The following story really happened to a Reflexologist in Minnesota in 2008. Is it accidental or standard fare for the Reflexologists to see these kinds of health issues? Hard to say, but anecdotal evidence suggests that hypersensitive sore spots on the feet can sometimes call attention to health concerns that clients could not ordinarily notice.

    Reflexology has been around for centuries. The site Reflexology-usa.net claims that Egyptians were using reflexology around 2300 BC. The methodology that is normally used today was first developed by Eunice Ingham in 1938.This has been the basis of modern reflexology today. Most reflexologists train under those practicing in the field, or attend seminars around the country to get hands on experience in working on the feet.

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    Why Go to a Reflexologist?

    People seek out reflexologists for a variety of reasons. Sometimes they have been feeling unwell and traditional medicine has been unable to find the problem. Other times the client wants to start with the least invasive therapy available. Good reflexologists know that their skills can sometimes promote healing in ways that are unpredictable, but not unexpected.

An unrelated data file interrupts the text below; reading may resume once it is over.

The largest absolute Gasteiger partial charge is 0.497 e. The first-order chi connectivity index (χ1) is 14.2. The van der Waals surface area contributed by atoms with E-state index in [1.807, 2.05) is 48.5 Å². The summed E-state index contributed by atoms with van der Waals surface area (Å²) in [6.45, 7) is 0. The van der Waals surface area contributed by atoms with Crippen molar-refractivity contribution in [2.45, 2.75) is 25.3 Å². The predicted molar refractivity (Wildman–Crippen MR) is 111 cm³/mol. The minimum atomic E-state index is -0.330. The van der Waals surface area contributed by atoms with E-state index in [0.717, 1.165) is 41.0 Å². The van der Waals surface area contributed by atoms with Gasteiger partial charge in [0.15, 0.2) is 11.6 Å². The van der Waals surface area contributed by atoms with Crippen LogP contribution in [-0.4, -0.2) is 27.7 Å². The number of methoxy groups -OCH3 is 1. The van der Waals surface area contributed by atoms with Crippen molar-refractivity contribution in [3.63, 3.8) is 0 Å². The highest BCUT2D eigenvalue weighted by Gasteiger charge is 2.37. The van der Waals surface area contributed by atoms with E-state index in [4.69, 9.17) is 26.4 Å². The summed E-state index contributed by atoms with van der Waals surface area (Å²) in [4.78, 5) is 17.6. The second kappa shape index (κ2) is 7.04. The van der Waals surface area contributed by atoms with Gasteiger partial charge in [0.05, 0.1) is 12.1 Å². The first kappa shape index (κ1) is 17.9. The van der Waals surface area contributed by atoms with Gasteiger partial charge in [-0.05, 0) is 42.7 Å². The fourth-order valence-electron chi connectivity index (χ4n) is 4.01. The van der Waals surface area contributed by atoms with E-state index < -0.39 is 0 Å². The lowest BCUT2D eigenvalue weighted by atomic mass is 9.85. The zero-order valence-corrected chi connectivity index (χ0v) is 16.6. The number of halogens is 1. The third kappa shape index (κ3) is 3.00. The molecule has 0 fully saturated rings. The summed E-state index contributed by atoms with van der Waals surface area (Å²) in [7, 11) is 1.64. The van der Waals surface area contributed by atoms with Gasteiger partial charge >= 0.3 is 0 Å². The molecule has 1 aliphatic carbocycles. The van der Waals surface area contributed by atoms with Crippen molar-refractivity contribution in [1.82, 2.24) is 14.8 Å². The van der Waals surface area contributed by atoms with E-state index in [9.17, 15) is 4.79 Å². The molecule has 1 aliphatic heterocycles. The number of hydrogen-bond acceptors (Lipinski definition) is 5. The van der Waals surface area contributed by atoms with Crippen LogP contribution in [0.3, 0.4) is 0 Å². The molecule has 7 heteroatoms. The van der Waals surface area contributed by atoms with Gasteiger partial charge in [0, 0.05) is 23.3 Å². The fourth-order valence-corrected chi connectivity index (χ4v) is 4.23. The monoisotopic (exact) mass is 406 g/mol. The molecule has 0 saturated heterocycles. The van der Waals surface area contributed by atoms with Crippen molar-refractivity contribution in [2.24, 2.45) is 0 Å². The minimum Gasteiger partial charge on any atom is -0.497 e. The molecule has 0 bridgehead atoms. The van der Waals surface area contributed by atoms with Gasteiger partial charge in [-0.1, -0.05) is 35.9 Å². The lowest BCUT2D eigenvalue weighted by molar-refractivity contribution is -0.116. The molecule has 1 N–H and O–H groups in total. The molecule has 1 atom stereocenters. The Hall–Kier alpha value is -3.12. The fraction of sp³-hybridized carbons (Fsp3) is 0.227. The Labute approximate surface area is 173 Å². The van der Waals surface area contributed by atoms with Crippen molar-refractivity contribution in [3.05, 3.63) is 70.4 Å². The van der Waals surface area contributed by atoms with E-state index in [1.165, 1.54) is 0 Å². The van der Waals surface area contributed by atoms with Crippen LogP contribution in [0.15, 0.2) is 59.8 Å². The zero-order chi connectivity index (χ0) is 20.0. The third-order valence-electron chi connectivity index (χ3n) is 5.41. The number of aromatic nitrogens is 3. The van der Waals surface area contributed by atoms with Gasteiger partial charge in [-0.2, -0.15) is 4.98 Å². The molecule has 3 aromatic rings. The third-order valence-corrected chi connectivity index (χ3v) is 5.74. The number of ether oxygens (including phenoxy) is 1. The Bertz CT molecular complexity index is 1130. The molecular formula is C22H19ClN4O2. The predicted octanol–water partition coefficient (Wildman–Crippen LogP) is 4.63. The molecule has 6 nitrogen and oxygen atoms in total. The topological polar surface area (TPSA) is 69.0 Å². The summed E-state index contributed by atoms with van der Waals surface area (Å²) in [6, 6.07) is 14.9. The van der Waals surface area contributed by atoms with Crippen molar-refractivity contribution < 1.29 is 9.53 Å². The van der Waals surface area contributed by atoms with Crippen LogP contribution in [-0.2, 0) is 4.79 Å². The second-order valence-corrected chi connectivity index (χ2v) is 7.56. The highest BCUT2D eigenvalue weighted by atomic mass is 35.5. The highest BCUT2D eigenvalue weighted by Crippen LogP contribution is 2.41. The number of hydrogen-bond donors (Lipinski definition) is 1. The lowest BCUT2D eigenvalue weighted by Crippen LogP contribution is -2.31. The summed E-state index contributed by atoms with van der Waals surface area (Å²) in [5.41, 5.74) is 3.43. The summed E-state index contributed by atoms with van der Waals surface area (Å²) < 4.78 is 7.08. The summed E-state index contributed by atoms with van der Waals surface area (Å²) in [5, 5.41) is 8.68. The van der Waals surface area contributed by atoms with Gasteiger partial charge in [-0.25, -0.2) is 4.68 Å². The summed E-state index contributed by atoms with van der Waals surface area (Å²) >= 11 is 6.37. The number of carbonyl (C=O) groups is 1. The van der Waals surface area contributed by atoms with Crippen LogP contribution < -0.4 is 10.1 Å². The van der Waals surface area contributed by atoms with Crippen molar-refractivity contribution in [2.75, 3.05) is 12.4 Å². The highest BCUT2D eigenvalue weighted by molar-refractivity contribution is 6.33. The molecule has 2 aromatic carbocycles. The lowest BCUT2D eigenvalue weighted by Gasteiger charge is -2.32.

One such case occurred in Fargo, ND back in 1986. A young reflexologist was asked to work on the mother of a friend, as the mother had waken that morning with had such a terrible catch in her back, that she was unable to stand. After fifteen minutes of stimulating the points on the foot that corresponded with the back area, the mother was able to stand, walk without pain, and did not have a reoccurring incident for many months thereafter. This was a pleasant surprise for all parties, but not an unexpected consequence to the reflexologist.

    When a person uses a medication, there is often a fairly predictable result. However, the side-effects with that drug can be unpredictable because each person is unique. When using reflexology, the results can be unpredictable because each person is unique, but the "side-effects" are fairly predictable: a very relaxed body!